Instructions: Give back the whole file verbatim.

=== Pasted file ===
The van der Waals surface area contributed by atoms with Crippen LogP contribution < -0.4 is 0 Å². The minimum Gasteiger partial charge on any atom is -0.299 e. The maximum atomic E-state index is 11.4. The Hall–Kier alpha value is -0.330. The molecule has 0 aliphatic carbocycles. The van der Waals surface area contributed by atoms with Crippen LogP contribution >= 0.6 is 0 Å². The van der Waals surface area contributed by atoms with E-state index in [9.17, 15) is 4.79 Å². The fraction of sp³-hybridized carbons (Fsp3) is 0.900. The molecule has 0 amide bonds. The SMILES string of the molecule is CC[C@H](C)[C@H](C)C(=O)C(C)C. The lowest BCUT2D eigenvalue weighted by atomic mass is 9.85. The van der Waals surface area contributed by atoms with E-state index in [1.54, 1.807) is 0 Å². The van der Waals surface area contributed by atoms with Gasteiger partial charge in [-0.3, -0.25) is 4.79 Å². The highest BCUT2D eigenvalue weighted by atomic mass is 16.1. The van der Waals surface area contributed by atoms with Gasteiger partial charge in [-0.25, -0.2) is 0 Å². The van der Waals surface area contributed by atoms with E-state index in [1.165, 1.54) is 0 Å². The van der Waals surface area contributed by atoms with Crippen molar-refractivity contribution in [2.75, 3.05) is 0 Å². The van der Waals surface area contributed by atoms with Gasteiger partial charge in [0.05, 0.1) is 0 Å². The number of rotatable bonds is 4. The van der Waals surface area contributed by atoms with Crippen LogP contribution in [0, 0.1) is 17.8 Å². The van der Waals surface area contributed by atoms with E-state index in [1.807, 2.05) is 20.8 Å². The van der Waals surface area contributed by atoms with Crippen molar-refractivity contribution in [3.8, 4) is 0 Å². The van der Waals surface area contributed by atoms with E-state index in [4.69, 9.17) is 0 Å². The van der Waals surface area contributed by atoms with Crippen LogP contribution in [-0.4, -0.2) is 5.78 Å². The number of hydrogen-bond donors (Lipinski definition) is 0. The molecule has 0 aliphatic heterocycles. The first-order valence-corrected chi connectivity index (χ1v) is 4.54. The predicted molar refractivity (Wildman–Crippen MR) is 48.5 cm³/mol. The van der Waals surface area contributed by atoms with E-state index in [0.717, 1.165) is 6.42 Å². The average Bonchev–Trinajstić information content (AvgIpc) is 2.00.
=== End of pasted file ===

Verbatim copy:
The van der Waals surface area contributed by atoms with Crippen LogP contribution < -0.4 is 0 Å². The minimum Gasteiger partial charge on any atom is -0.299 e. The maximum atomic E-state index is 11.4. The Hall–Kier alpha value is -0.330. The molecule has 0 aliphatic carbocycles. The van der Waals surface area contributed by atoms with Crippen LogP contribution >= 0.6 is 0 Å². The van der Waals surface area contributed by atoms with E-state index in [9.17, 15) is 4.79 Å². The fraction of sp³-hybridized carbons (Fsp3) is 0.900. The molecule has 0 amide bonds. The SMILES string of the molecule is CC[C@H](C)[C@H](C)C(=O)C(C)C. The lowest BCUT2D eigenvalue weighted by atomic mass is 9.85. The van der Waals surface area contributed by atoms with E-state index in [1.54, 1.807) is 0 Å². The van der Waals surface area contributed by atoms with Gasteiger partial charge in [-0.3, -0.25) is 4.79 Å². The highest BCUT2D eigenvalue weighted by atomic mass is 16.1. The van der Waals surface area contributed by atoms with Gasteiger partial charge in [-0.25, -0.2) is 0 Å². The van der Waals surface area contributed by atoms with E-state index in [1.165, 1.54) is 0 Å². The van der Waals surface area contributed by atoms with Crippen molar-refractivity contribution in [2.75, 3.05) is 0 Å². The van der Waals surface area contributed by atoms with Gasteiger partial charge in [0.05, 0.1) is 0 Å². The number of rotatable bonds is 4. The van der Waals surface area contributed by atoms with Crippen LogP contribution in [0, 0.1) is 17.8 Å². The van der Waals surface area contributed by atoms with E-state index in [1.807, 2.05) is 20.8 Å². The van der Waals surface area contributed by atoms with Crippen molar-refractivity contribution in [3.8, 4) is 0 Å². The van der Waals surface area contributed by atoms with E-state index in [4.69, 9.17) is 0 Å². The van der Waals surface area contributed by atoms with Crippen LogP contribution in [-0.4, -0.2) is 5.78 Å². The number of hydrogen-bond donors (Lipinski definition) is 0. The molecule has 0 aliphatic heterocycles. The first-order valence-corrected chi connectivity index (χ1v) is 4.54. The predicted molar refractivity (Wildman–Crippen MR) is 48.5 cm³/mol. The van der Waals surface area contributed by atoms with E-state index in [0.717, 1.165) is 6.42 Å². The average Bonchev–Trinajstić information content (AvgIpc) is 2.00.